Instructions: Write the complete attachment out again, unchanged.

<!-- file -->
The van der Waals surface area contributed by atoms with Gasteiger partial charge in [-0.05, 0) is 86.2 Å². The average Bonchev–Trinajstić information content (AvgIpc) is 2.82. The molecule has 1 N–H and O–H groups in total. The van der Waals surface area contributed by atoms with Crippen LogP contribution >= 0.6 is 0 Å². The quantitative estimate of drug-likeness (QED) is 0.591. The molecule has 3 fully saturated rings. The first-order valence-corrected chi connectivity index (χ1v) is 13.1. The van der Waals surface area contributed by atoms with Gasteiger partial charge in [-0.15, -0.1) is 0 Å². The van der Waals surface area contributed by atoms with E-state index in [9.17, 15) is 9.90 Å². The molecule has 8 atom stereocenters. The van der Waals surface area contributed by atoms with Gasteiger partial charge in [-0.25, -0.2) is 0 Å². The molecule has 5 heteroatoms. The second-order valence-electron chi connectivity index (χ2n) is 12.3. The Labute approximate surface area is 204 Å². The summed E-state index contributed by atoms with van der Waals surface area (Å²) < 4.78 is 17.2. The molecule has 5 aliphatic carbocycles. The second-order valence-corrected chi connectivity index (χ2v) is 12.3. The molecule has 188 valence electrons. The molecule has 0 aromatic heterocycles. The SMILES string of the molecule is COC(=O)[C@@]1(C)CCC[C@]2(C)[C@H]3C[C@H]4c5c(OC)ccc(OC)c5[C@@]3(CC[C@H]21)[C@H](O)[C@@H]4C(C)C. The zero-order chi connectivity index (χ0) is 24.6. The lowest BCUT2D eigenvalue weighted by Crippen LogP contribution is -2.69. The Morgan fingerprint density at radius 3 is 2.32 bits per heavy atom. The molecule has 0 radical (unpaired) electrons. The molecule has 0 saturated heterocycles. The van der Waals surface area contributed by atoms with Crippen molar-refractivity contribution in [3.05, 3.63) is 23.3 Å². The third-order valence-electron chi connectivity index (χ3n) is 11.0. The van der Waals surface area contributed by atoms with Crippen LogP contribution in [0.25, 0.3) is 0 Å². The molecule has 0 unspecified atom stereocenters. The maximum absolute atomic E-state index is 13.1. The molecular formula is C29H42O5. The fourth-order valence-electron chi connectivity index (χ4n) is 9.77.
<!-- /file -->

The van der Waals surface area contributed by atoms with Gasteiger partial charge in [-0.05, 0) is 86.2 Å². The average Bonchev–Trinajstić information content (AvgIpc) is 2.82. The molecule has 1 N–H and O–H groups in total. The van der Waals surface area contributed by atoms with Crippen LogP contribution >= 0.6 is 0 Å². The quantitative estimate of drug-likeness (QED) is 0.591. The molecule has 3 fully saturated rings. The first-order valence-corrected chi connectivity index (χ1v) is 13.1. The van der Waals surface area contributed by atoms with Gasteiger partial charge in [-0.15, -0.1) is 0 Å². The van der Waals surface area contributed by atoms with E-state index in [9.17, 15) is 9.90 Å². The molecule has 8 atom stereocenters. The van der Waals surface area contributed by atoms with Gasteiger partial charge in [-0.25, -0.2) is 0 Å². The molecule has 5 heteroatoms. The second-order valence-electron chi connectivity index (χ2n) is 12.3. The Labute approximate surface area is 204 Å². The summed E-state index contributed by atoms with van der Waals surface area (Å²) < 4.78 is 17.2. The molecule has 5 aliphatic carbocycles. The second-order valence-corrected chi connectivity index (χ2v) is 12.3. The molecule has 188 valence electrons. The molecule has 0 aromatic heterocycles. The SMILES string of the molecule is COC(=O)[C@@]1(C)CCC[C@]2(C)[C@H]3C[C@H]4c5c(OC)ccc(OC)c5[C@@]3(CC[C@H]21)[C@H](O)[C@@H]4C(C)C. The zero-order chi connectivity index (χ0) is 24.6. The lowest BCUT2D eigenvalue weighted by Crippen LogP contribution is -2.69. The Morgan fingerprint density at radius 3 is 2.32 bits per heavy atom. The molecule has 0 radical (unpaired) electrons. The molecule has 0 saturated heterocycles. The van der Waals surface area contributed by atoms with Crippen molar-refractivity contribution in [3.05, 3.63) is 23.3 Å². The third-order valence-electron chi connectivity index (χ3n) is 11.0. The van der Waals surface area contributed by atoms with Crippen LogP contribution in [0.25, 0.3) is 0 Å². The molecule has 0 unspecified atom stereocenters. The maximum absolute atomic E-state index is 13.1. The molecular formula is C29H42O5. The fourth-order valence-electron chi connectivity index (χ4n) is 9.77.